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Loran - Smith

By Loran Smith
By Loran Smith


Last week, I called Archie Manning with a routine request which led to an informal conversation which often takes place a few times during the year.

There is a lot of humor when we talk. There is no profanity, no mean-spirited gossip. The down-home mores he learned as a boy in Drew, Mississippi are still there. Archie has always been and will always be the consummate gentleman. We both suffer from neuropathy, but we don’t lapse into “woe-is-me” lamentations. We talk about family and mutual friends. A modest man, it was his birthday but he made no mention of that. I needed Internet help to find out. I asked how his grandson Arch is doing at Texas. “Arch is fine,” he replied. If things were not well in Austin, the familywouldnotcarpaboutit. Forallthe glory that has come to the Manning household over the years, they are not into pointing fingers, pouting, and finding fault.

Like father, like son has become a family tradition. Each generation has traditionally become a chip off the old block.

If you remember when sons Peyton and Eli were at Tennessee and Ole Miss, they did not opt out following their junior seasons for the National Football League. Conversely, Arch didn’t run to the portal when Quinn Ewers, last year’s Longhorn starter, announced he would be returning to Texas for his senior year.

You likely know about the Manning Passing Academy, which is held each summer at Nicholls State in Thibodaux, La. Archie and his sons—Cooper, Peyton, and Eli—run the camp for high school and college quarterbacks. The Mannings have invited Georgia’s Carson Beck, and he will join them as a counselor this summer.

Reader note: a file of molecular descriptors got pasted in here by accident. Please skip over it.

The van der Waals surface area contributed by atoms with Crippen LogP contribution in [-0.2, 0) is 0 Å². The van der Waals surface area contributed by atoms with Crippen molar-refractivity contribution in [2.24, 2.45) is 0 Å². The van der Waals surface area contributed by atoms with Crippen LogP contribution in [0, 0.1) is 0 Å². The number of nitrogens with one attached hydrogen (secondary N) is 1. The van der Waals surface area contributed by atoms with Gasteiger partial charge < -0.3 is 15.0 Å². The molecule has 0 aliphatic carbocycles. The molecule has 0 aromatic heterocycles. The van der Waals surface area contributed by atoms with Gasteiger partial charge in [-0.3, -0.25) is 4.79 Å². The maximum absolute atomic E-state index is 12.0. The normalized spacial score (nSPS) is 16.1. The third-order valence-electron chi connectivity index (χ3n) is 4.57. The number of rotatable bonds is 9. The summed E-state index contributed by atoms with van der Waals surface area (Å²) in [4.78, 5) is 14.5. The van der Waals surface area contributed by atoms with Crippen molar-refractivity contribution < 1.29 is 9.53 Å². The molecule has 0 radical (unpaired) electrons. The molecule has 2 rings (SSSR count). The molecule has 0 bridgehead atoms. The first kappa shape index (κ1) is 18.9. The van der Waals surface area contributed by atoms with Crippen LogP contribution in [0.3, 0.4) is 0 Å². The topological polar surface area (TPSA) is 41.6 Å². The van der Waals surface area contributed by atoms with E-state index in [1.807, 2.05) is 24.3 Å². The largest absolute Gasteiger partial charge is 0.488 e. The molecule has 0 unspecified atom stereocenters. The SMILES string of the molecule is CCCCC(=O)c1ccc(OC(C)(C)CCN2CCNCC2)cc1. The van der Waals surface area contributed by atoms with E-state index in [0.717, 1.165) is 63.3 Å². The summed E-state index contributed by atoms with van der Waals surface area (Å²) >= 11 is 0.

Who else will be there? Quinn Ewers and Arch Manning. That shouldn’t surprise anybody and should tell you something about the attitude within the Manning family.

Archie is the Chairman of the National Football Foundation and has been since 2007. The only other person I can think of who has had a longer “titled” run with a sports organization would be Bobby Jones who is President in Perpetuity of the Augusta National Golf Club. Archie has tried, on several occasions, to resign as President, but the NFF won’t let him go.

With the changes that have come to college athletics, ole timers lament the selfishness and greed that has come about. That is when it makes everybody appreciate the legend of Archie Manning.

Ole Miss fans will never forget the glory days of the Johnny Vaught era. That was when the Rebels were known as a powerhouse in the Southeastern Conference. Everything on campus revolved around the football program as Ole Miss was an annual contender for the SEC championship.

In the fall, the Ole Miss coaches managed to shoot doves early in the morning before studying game film. They quail hunted in the winter months, and when spring practice was over, they played golf until football drills began again in August.

Ole Miss football coaches had the greatest routine ever in the league. They worked hard and dominated the state in recruiting. Vaught was highly regarded in his era when he would take strong and compact fullbacks and make guards out of them. I remember when coaches talked about the athleticism of the Ole Miss players. continued from page

The Rebels, as they were known then, always had a quarterback with head turning ability. They also had backs who could make the tough yard but could go the distance with the exceptional speed with which they were imbued.

What they talked about with deep and abiding respect was that the Ole Miss linemen wore low-cut shoes. When your team has linemen who can run wind sprints with the backs, you know you have rare talent.

With what has come about in football today, Ole Miss has a much greater challenge to be as relevant as the Rebels once were. That is why they all love and revere this one-time quarterback.

Archie Manning reminds them of the Vaught era. Ole timers will never let go of that.

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